Muratorian Fragment, a very ancient list of the books of N.T. first pub. in 1740 by Muratori (Ant. Ital. Med. Aev. iii. 851) and found in a 7th or 8th cent. MS. in the Ambrosian Library at Milan. The MS. had come from the Irish monastery of Bobbio, and the fragment seems to have been a copy of a loose leaf or two of a lost volume. It is defective in the beginning, and breaks off in the middle of a sentence, and the mutilation must have taken place in the archetype of our present copy. This copy was made by an illiterate and careless scribe, and is full of blunders; but is of the greatest value as the earliest-known list of N.T. books recognized by the church. A reference to the episcopate of Pius at Rome ("nuperrime temporibus nostris") is usually taken to prove that the document cannot be later than c. 180, some 20 years after Pius's death (see infra). This precludes Muratori's own conjecture as to authorship, viz. that it was by Caius the presbyter, c. 196; and Bunsen's conjecture that Hegesippus wrote it has nothing to recommend it. It is generally agreed that it was written in Rome. Though in Latin, it bears marks of translation from the Greek, though Hesse (Das. Mur. Frag., Giessen, 1873) and others maintain the originality of the Latin.
The first line of the fragment evidently concludes its notice of St. Mark's Gospel; for it proceeds to speak of St. Luke's as in the 3rd place, St. John's in the 4th. A notice of St. Matthew's and St. Mark's must have come before, but we have no means of knowing whether the O.T. books preceded that notice. The document appears to have dealt with the choice of topics in the Gospels and the point where each began (cf. Iren. iii. 11). It is stated that St. Luke (and apparently St. Mark also) had not seen our Lord in the flesh. For its story as to the composition of St. John's Gospel see Leucius. The document goes on to say that by one and the same sovereign Spirit the same fundamental doctrines are fully taught in all concerning our Lord's birth, life, passion, resurrection, and future coming. At the date of this document, therefore, belief was fully established in the pre-eminence of the four Gospels, and in their divine inspiration. Next comes the Acts, St. Luke being credited with purposing to record only what fell under his own notice, thus omitting the martyrdom of St. Peter and St. Paul's journey to Spain. Thirteen epistles of St. Paul are then mentioned. (a) epistles to churches, in the order: I. and II. Cor., Eph., Phil., Col., Gal., I. and II. Thess., Rom. It is observed that St. Paul addressed (like St. John) only seven churches by name, shewing that he addressed the universal church. (b) Epistles to individuals: Philemon, Titus, and two to Timothy, written from personal affection, but hallowed by the Catholic church for the ordering of ecclesiastical discipline. Next follow words which we quote from Westcott's trans.: "Moreover there is in circulation an epistle to the Laodiceans, and another to the Alexandrians, forged under the name of Paul, bearing on [al. 'favouring'] the heresy of Marcion, and several others, which cannot be received into the Catholic church, for gall ought not to be mingled with honey. The epistle of Jude, however, and two epistles bearing the name of John, are received in the Catholic [church] (or, are reckoned among the Catholic [epistles]). And the book of Wisdom, written by the friends of Solomon in his honour [is acknowledged]. We receive, moreover, the Apocalypses of St. John and St. Peter only, which latter some of our body will not have read in the church." Marcion entitled his version of Eph. "to the Laodiceans," and there is a well-known pseudo-Pauline epistle with the same title. It has been generally conjectured that by the epistle "to the Alexandrians," Hebrews is meant; but it is nowhere else so described, has no Marcionite tendency, and is not "under the name of Paul." The fragment may refer to some current writing which has not survived, or the Ep. of Barnabas might possibly be intended. Though only two Epp. of John are mentioned, the opening sentence of I. John had been quoted in the paragraph treating of the Gospel, and our writer may have read that epistle as a kind of appendix to the Gospel, and be here speaking of the other two. The mention of Wisdom in a list of N.T. books is perplexing. Perhaps we should read "ut" for "et"; and the Proverbs of Solomon and not the apocryphal book of Wisdom may be intended. There may be an inaccurate reference to Prov. xxv. 1 (LXX). The fragment next says that the Shepherd was written "very lately, in our own time" in the city of Rome, his brother-bishop Pius then occupying the chair of the Roman church; that, therefore, it ought to be read, but not in the public reading of the church. The text of the last sentence of the document is very corrupt, but evidently names writings which are rejected altogether, including those of Arsinous, Valentinus, and Militiades, mention being also made of the Cataphrygians of Asia.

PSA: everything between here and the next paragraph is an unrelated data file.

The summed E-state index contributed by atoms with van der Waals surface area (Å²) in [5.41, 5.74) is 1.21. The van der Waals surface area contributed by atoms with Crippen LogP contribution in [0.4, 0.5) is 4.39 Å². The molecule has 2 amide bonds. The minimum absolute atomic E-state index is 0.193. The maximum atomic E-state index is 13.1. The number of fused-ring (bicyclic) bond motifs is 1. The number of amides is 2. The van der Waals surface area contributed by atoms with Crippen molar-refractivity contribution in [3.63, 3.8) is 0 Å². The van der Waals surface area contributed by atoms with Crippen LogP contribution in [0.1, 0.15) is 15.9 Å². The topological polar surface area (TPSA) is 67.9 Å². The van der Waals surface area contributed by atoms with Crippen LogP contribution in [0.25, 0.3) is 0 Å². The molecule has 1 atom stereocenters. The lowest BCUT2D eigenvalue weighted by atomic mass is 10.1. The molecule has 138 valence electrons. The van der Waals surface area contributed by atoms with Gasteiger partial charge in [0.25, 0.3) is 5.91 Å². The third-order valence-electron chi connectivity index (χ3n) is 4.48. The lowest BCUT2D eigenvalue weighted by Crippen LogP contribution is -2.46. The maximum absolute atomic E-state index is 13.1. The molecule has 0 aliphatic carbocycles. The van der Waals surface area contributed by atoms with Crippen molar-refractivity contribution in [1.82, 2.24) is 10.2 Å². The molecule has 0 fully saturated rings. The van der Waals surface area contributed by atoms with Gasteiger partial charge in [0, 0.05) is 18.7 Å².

Westcott has shewn that no argument can be built upon the omissions (Ep. of James, both Epp. of Peter, and Hebrews) of our fragment, since it shews so many blunders of transcription, and some breaks in the sense. Certainly I. Peter held, at the earliest date claimed for the fragment, such a position in the Roman church that entire silence in respect to it seems incredible. Of disquisitions on our fragment we may name Credner, N. T. Kanon, Volkmar's ed. 141 seq. 341 seq.; Routh, Rell. Sac. i. 394; Tregelles, Canon Muratorianus; Hesse, op. cit.; Westcott, N. T. Canon, 208 seq. 514 seq.; and esp. Zahn, Gesch. der N.T. Kanons, ii. 1 (1890), pp. 1-143; also Lietzman's Das Mur Frag. (Bonn, 1908), besides countless arts. in journals, e.g. Harnack, in Text und Unters. (1900); Overbeck, Zur Geschichte des Kanons (1880); Hilgenfeld, Zeitschrift (1881), p. 129. Hilgenfeld (Kanon, p. 44), and Bötticher (De Lagarde) in Bunsen's Hippolytus i. 2nd ed. Christianity and Mankind, attempted its re-translation into Greek; an ed., with notes and facsimile by S. P. Tregelles, is pub, by the Clar. Press. The present writer expressed in 1874 (Hermathena i.) an opinion which he now holds with more confidence that the fragment was written in the episcopate of Zephyrinus. The words "temporibus nostris" must not be too severely pressed. We have no evidence that the writer was as careful and accurate as Eusebius, who yet speaks (iii. 28, cf. v. 27) of a period 50 or 60 years before he was writing as his own time. There are also indications from the history of the varying position held by the Shepherd that the publication of our fragment may have been between Tertullian's two tracts de Oratione and de Pudicitia (see D. C. B. 4-vol. ed. s.v.); and if it be true that Montanism only became active in the Roman church in the episcopate of Zephyrinus, the date of the Muratorian document is settled, for it is clearly anti-Montanist. If we regard it as written in the episcopate of Zephyrinus, Muratori's conjecture that Caius wrote it becomes possible; and we know from Eusebius that the disputation of Caius with Proclus, written at that period, contained, in opposition to Montanist revelations, a list of the books reverenced by the Catholic church.